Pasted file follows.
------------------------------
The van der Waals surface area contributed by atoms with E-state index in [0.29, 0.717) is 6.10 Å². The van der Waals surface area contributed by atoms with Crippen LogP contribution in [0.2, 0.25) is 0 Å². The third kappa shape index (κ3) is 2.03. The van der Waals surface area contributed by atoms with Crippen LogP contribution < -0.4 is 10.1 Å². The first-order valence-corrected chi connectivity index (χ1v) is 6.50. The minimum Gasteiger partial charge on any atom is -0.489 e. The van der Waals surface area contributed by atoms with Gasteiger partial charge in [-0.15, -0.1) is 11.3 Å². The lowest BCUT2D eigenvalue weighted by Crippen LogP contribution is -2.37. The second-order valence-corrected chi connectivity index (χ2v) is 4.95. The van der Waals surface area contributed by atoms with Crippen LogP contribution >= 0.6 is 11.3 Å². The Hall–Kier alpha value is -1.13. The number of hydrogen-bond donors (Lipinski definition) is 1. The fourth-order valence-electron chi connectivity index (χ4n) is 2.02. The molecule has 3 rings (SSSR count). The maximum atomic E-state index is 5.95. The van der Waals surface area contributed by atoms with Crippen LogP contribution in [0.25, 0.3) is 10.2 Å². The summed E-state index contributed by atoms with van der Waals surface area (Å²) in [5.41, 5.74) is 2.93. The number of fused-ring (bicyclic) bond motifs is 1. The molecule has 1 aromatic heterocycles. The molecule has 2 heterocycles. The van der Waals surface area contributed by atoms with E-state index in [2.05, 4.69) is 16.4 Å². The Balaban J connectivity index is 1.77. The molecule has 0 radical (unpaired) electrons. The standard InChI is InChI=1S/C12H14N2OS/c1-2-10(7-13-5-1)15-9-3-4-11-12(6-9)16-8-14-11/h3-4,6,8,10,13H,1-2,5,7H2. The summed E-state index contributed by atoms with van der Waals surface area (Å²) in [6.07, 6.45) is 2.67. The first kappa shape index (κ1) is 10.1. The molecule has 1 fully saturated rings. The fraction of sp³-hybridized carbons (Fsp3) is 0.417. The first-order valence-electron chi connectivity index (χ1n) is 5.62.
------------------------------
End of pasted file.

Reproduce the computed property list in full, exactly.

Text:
The van der Waals surface area contributed by atoms with E-state index in [0.29, 0.717) is 6.10 Å². The van der Waals surface area contributed by atoms with Crippen LogP contribution in [0.2, 0.25) is 0 Å². The third kappa shape index (κ3) is 2.03. The van der Waals surface area contributed by atoms with Crippen LogP contribution < -0.4 is 10.1 Å². The first-order valence-corrected chi connectivity index (χ1v) is 6.50. The minimum Gasteiger partial charge on any atom is -0.489 e. The van der Waals surface area contributed by atoms with Gasteiger partial charge in [-0.15, -0.1) is 11.3 Å². The lowest BCUT2D eigenvalue weighted by Crippen LogP contribution is -2.37. The second-order valence-corrected chi connectivity index (χ2v) is 4.95. The van der Waals surface area contributed by atoms with Crippen LogP contribution >= 0.6 is 11.3 Å². The Hall–Kier alpha value is -1.13. The number of hydrogen-bond donors (Lipinski definition) is 1. The fourth-order valence-electron chi connectivity index (χ4n) is 2.02. The molecule has 3 rings (SSSR count). The maximum atomic E-state index is 5.95. The van der Waals surface area contributed by atoms with Crippen LogP contribution in [0.25, 0.3) is 10.2 Å². The summed E-state index contributed by atoms with van der Waals surface area (Å²) in [5.41, 5.74) is 2.93. The number of fused-ring (bicyclic) bond motifs is 1. The molecule has 1 aromatic heterocycles. The molecule has 2 heterocycles. The van der Waals surface area contributed by atoms with E-state index in [2.05, 4.69) is 16.4 Å². The Balaban J connectivity index is 1.77. The molecule has 0 radical (unpaired) electrons. The standard InChI is InChI=1S/C12H14N2OS/c1-2-10(7-13-5-1)15-9-3-4-11-12(6-9)16-8-14-11/h3-4,6,8,10,13H,1-2,5,7H2. The summed E-state index contributed by atoms with van der Waals surface area (Å²) in [6.07, 6.45) is 2.67. The first kappa shape index (κ1) is 10.1. The molecule has 1 fully saturated rings. The fraction of sp³-hybridized carbons (Fsp3) is 0.417. The first-order valence-electron chi connectivity index (χ1n) is 5.62.